waved for silence and cut to the heart of the challenge. “We’ve got to get the spark back,” he said. “The Mac didn’t progress much in ten years. So Windows
caught up. So we
have to come up
with an OS that’
s even better.”
When the hype died down, the reaction to the NeXT computer was muted, especially since it was not yet commercially available. Bill Joy, the brilliant
and wry chief scientist at rival Sun Microsystems, called it “the first Yuppie workstation,” which was not an unalloyed compliment. Bill Gates, as might be expected, continued to be publicly dismissive. “Frankly, I’m disappointed,”
he told the Wall Street Journal. “Back in 1981, we were truly excited by the Macintosh when Steve showed it to us, because when you put it side-by-side with another computer, it was unlike anything anybody had ever seen
before.” The NeXT machine was not like that. “In the grand scope of things, most of these features are truly trivial.” He said that Microsoft would
continue its plans not to write software for the NeXT. Right after the announcement event, Gates wrote a parody email to his staff. “All reality has
been completely suspended,” it began. Looking back at it, Gates laughs that it may have been “the best email I ever wrote.”
When the NeXT computer finally went on sale in mid-1989, the factory was primed to churn out ten thousand units a month. As it turned out, sales were
about four hundred a month. The beautiful factory robots, so nicely painted, remained mostly idle, and NeXT continued to hemorrhage cash.
“It’s rare that you see an artist in his thirties or forties able to really contribute something amazing,” Jobs declared as he was about to turn thirty.
That held true for Jobs in his thirties, during the decade that began with his ouster from Apple in 1985. But after turning forty in 1995, he flourished. Toy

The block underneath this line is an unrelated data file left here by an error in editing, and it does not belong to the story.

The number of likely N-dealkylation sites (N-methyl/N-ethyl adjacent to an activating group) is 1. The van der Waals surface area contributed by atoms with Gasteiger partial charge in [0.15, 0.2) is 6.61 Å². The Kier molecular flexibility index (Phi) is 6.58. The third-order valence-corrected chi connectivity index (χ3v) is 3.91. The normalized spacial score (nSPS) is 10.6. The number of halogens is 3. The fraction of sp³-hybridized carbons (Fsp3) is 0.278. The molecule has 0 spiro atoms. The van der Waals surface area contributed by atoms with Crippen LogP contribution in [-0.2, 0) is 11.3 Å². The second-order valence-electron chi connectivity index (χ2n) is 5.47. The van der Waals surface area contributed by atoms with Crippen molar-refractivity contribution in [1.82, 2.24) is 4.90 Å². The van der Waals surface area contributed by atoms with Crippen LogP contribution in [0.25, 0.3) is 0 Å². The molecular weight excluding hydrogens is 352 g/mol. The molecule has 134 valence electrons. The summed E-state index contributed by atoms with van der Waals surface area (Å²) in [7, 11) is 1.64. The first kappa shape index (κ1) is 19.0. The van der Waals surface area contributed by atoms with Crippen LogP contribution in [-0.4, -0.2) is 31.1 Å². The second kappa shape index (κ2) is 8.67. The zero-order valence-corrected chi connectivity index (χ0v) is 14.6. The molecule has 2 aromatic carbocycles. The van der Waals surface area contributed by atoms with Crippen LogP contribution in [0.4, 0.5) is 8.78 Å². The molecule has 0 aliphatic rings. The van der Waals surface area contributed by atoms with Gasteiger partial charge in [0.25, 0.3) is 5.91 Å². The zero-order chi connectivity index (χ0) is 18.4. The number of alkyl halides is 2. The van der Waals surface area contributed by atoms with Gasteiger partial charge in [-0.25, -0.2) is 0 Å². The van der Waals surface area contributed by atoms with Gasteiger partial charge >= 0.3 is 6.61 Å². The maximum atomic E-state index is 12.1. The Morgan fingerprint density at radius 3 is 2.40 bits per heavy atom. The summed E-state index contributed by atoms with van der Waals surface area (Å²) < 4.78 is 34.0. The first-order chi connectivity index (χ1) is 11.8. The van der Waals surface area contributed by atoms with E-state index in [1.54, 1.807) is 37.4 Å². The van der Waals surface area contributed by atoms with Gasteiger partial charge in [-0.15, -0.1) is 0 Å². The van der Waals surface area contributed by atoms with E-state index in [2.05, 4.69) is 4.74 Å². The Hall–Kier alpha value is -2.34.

Story was released that year, and the following year Apple’s purchase of NeXT offered him reentry into the company he had founded. In returning to Apple, Jobs would show that even people over forty could be great innovators.
Having transformed personal computers in his twenties, he would now help to do the same for music players, the recording industry’s business model,
The negotiations lasted into 1988, with Jobs becoming prickly over tiny details. He would stalk out of meetings over
disagreements about colors or design, only to be calmed down by Tribble or Lewin. He didn’t seem to know which frightened him more, IBM or Microsoft. In April Perot decided to play
host for a mediating session at his Dallas headquarters, and a deal was struck: IBM would license the current version of the NeXTSTEP software, and if the managers liked it, they would use it on some of their workstations. IBM sent
to Palo Alto a 125-page contract. Jobs tossed it down without reading it. “You don’t get it,” he said as he walked out of the room. He demanded a simpler contract of only a few pages, which he got within a week.
Jobs wanted to keep the arrangement secret from Bill Gates until the big unveiling of the NeXT computer, scheduled for October. But IBM insisted on